dr. william allan kritsonis, dissertation chair for desiree adair skinner, dissertation defense ppt

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Dr. William Allan Kritsonis, Dissertation Chair for Desiree Adair Skinner, Dissertation Defense PPT.

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  • 1. High School Counselors Roles AsPerceived by High School Principalsand Counselors in TexasA Dissertation DefensebyDesiree Adair SkinnerMarch 11, 2010Chair: William Allan Kritsonis, Ph.D.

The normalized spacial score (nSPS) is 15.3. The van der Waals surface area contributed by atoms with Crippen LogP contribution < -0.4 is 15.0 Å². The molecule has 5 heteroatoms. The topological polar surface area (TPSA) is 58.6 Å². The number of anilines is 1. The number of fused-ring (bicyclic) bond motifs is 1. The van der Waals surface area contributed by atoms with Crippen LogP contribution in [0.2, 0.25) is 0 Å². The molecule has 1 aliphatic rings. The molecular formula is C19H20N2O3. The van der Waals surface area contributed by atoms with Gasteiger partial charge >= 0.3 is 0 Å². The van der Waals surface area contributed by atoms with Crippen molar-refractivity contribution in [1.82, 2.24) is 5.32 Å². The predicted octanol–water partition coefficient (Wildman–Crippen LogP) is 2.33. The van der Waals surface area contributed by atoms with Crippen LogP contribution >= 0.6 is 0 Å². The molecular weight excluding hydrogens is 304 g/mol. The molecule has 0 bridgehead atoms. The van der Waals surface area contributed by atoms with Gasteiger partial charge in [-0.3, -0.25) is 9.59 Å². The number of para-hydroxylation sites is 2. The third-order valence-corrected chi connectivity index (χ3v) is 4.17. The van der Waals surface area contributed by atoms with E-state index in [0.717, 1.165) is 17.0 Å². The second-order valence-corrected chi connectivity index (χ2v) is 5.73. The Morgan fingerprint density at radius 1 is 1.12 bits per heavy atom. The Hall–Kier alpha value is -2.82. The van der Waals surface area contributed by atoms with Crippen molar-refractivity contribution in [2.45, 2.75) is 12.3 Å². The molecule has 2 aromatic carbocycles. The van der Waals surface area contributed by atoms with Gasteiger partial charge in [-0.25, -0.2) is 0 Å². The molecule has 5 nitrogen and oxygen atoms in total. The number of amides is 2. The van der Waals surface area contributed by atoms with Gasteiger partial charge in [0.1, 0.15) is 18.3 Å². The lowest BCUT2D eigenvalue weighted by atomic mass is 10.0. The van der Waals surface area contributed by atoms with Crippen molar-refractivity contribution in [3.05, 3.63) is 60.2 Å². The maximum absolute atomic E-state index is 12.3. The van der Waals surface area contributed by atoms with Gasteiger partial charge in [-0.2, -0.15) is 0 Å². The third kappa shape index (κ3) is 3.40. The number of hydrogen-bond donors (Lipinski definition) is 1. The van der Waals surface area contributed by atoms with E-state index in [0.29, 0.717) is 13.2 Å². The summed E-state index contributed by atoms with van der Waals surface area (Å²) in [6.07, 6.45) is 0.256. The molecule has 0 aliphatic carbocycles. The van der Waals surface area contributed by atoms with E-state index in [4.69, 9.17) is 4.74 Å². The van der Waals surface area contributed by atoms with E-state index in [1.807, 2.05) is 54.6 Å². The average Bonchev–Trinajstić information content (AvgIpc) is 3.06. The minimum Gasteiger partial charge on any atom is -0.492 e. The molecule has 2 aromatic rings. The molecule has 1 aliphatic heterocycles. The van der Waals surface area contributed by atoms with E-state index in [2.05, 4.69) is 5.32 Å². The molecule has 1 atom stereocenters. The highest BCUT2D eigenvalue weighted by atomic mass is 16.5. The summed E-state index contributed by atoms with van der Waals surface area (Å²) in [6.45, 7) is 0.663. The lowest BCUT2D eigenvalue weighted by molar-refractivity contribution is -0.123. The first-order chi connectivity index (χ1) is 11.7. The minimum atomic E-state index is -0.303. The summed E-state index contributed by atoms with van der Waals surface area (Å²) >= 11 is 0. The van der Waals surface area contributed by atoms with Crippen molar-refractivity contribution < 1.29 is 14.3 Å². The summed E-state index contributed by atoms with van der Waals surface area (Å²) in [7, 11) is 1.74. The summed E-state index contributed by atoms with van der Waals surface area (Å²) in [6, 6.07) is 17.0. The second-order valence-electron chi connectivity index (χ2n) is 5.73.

2. Committee Members William Allan Kritsonis, Ph.D.(Dissertation Chair) Tyrone Tanner, Ed.D(Member) Edward Mason, Ph.D.(Member) Camille Gibson, Ph.D.(Member) 3. Dissertation Defense FormatI. Purpose of the StudyII. Research QuestionsIII. Conceptual FrameworkIV. MethodV. FindingsVI. Previous CFI ResultsVII. AccountabilityVIII. ImplicationsIX. ConclusionsX. Recommendations for Future Research 4. Purpose of the Study The purpose of this study was todescribe the perceptions of highschool principals and high schoolcounselors about the role of highschool counselors. 5. Quantitative ResearchQuestions1. Is there a significant correlationbetween high school counselorsperceptions and expectations onthe Counselor Function Inventory(CFI) scores as it relates to theAmerican School CounselorAssociation (ASCA) standards? 6. Quantitative ResearchQuestions2. Is there a significant correlationbetween high school principalsperceptions and expectations onthe Counselor Function Inventory(CFI) scores as it relates to theAmerican School CounselorAssociation (ASCA) standards? 7. Quantitative ResearchQuestions3. Is there a significant differencebetween high school counselorsand principals expectation scoreson the Counselor FunctionInventory (CFI) as it relates to theAmerican School CounselorAssociation (ASCA) standards? 8. Quantitative ResearchQuestions4. Is there a significant differencebetween high school counselorsand principals perception scoreson the Counselor FunctionInventory (CFI) as it relates to theAmerican School CounselorAssociation (ASCA) standards? 9. Quantitative ResearchQuestions5. What are the most importantfunctions of the high schoolcounselor as perceived by the highschool principal and counselorbased on the American SchoolCounselor Association (ASCA)standards? 10. Null Hypothesis Ho1: There is no statisticallysignificant correlation between highschool counselors perceptions andexpectations on the CounselorFunction Inventory (CFI) scores as itrelates to the American SchoolCounselor Association (ASCA)standards. 11. Null Hypothesis Ho2: There is no statisticallysignificant correlation between highschool principals perceptions andexpectations on the CounselorFunction Inventory (CFI) scores as itrelates to the American SchoolCounselor Association (ASCA)standards. 12. Null Hypothesis Ho3: There is no statisticallysignificant difference between highschool counselors and principalsexpectation scores on the CounselorFunction Inventory (CFI) as itrelates to the American SchoolCounselor Association (ASCA)standards. 13. Null Hypothesis Ho4: There is no statisticallysignificant difference between highschool counselors and principalsperception scores on the CounselorFunction Inventory (CFI) as itrelates to the American SchoolCounselor Association (ASCA)standards. 14. Conceptual Framework Role TheoryRole theory exists when there areinconsistent expectations causingstress, dissatisfaction, and less effectiveperformance (Rizzo, House, & Lirtzman,1970). 15. Conceptual Framework Based on the work of Falls andNichter (2007) high schoolcounselors are challenged with roleambiguity, role conflict, and workoverload on a consistent basisresulting in exposure to chronic jobstress, which research indicates canlead to burnout (Nelson, Robles-Pina, & Nichter, 2008, p. 41-42). 16. Method Participants The population was 241 5A high schoolprincipals and counselors, grades 9-12,in Texas. Potential participants=482. 249 participants: 113=principals,136=counselors completed the survey 51.66% return rate 17. Method Modified Counselor FunctionInventory (CFI) selected Modified survey completed onSurveyMonkey 18. Method The survey was modified: Items were chosen to represent theASCA standards Contains 42 questions Validity Established through expert opinion 19. Method Reliability Cronbach alpha, = .872 Indicates consistency and reliability in whateach survey item tested Replication Maser (Washington-1971) Johnson (Florida-1989) Moore (southwestern Indiana-1997) 20. Method 5-point Likert scale was used1. Counselors have total responsibility2. Have primary responsibility, thoughmay not personally perform thefunction3. Share function with other groups4. Serve as a consultant5. No direct responsibility 21. Method Scores Correlation T-tests Ranking 22. Findings-Question 1: There is a statistically significantcorrelation between high schoolcounselors perceptions andexpectations on the CounselorFunction Inventory (CFI) scores as itrelates to the American SchoolCounselor Association (ASCA)standards. 23. Findings-Question 1: This suggests high school counselorsare not in agreement about thefunctions they perceive themselvesperforming and the functions theyexpect themselves to perform. There is a statistically significantdifference between their reportedactions, and what they think theiractions should be. 24. Findings-Question 1: According to Scarborough &Culbreth (2008) experience alsoplays a part of what counselors doand should do. Nelson, Robles-Pina, and Nichter(2008) found that counselors with10 or more years experience have abetter understanding of nationallydefined expectations. 25. Findings-Question 2: There is a statistically significantcorrelation between high schoolprincipals perceptions andexpectations on the CounselorFunction Inventory (CFI) scores as itrelates to the American SchoolCounselor Association (ASCA)standards. 26. Findings-Question 2: This suggests that high school principalsare not in agreement about the functionsthey perceive counselors are performingand the functions they expect them toperform. There is a statistically significantdifference between the reported actions,and what the actions should be. 27. Findings-Question 2: Opinions of the counselors role may varydue to the everyday needs of theindividual campus (Kirchner & Setchfield,2005). Amatea and Clark (2005) found that thedisagreements between principals couldpossibly come in many forms. Someprincipals do not agree with the value ofthe work responsibilities. 28. Findings-Question 3: There is no statistically significantdifference between high schoolcounselors and principalsexpectations scores on theCounselor Function Inventory (CFI)as it relates to the American SchoolCounselor Association (ASCA)standards. 29. Findings-Question 3: There is no statistically significantdifference (t = 1.45, p > .05) betweenhigh school counselors expectation scoresand principals expectation scores;therefore, the null hypothesis cannot berejected. This would suggest that high schoolcounselors and high school principals tendto agree on the functions that high schoolcounselors should be performing. 30. Findings-Question 3: The study conducted by Kirchner andSetchfield (2005) found that counselorsagree regarding duties that are congruentwith the national standards. According to Prusse, Goodnough,Donegan, and Jones (2004), counselorsand principals believe the nationalstandards should be the underpinning ofcounseling programs. 31. Findings-Question 4: There is a statistically significantdifference between high schoolcounselors and principalsperception scores on the CounselorFunction Inventory (CFI) as itrelates to the American SchoolCounselor Association (ASCA)standards. 32. Findings-Question 4: There is a statistically significantdifference (t = 3.39, p < .05) betweenhigh school counselors perception scoresand principals perception scores;therefore, the null is rejected. This would suggest that high schoolcounselors and high school principals donot agree on the functions that highschool counselors are actually performing. 33. Findings-Question 4: If a principal feels that the counselingprogram will not help the campus to meetfederal and state accountabilityindicators, the principal is going toprioritize and assign duties to maximizethe counselors benefit. Chata and Loesch (2007) have stated thatthe most effective way for counselors tofulfill duties is to have a collaborativerelationship with the principal. 34. Findings-Question 5: What are the most importantfunctions of the high schoolcounselor as perceived by the highschool principal and counselor basedon the American School CounselorAssociation (ASCA) standards? 35. Findings-Question 5:1. Assisting students in selecting highschool courses.=80.3%2. Providing the student anopportunity to talk through hisproblems.=79.1%3. Counseling with potentialdropouts.=71.5% 36. Findings-Question 5:4. Counseling with studentsconcerning academicfailures.=69.9%5. Counseling with students in regardto educational and vocationalplans.=61.0%6. Checking credits for graduation andcollege entrance.=60.6% 37. Findings-Question 5:7. Counseling with studentsconcerning personaldecisions.=54.6%8. Providing collegeinformation.=41.0%9. Assisting students with collegeplans.=34.5%10. Scheduling new students.=30.1% 38. Previous CFI Results Maser (Washington, 1971)-studiedperceptions of junior high and seniorhigh school administrators,counselors, and teachers. Perceived counselors role similarly 39. Previous CFI Results Johnson (Florida, 1989)-analyzedhigh school principals andcounselors agree in their perceptions andexpectations about the functions thatcounselors do and should be doing 40. Previous CFI Results Moore (southwestern Indiana,1997)-analyzed existing and idealcounselor roles as perceived by highschool principals and counselors. similar perceptions and expectations ofwhat counselors do and what theyshould be doing 41. Accountability The ASCA National Model providesopportunities for counselors to use andassess quantitative and qualitative data-gathering techniques (Sabella, 2006). Accountability and achievement create anopportunity for school counselors tobecome more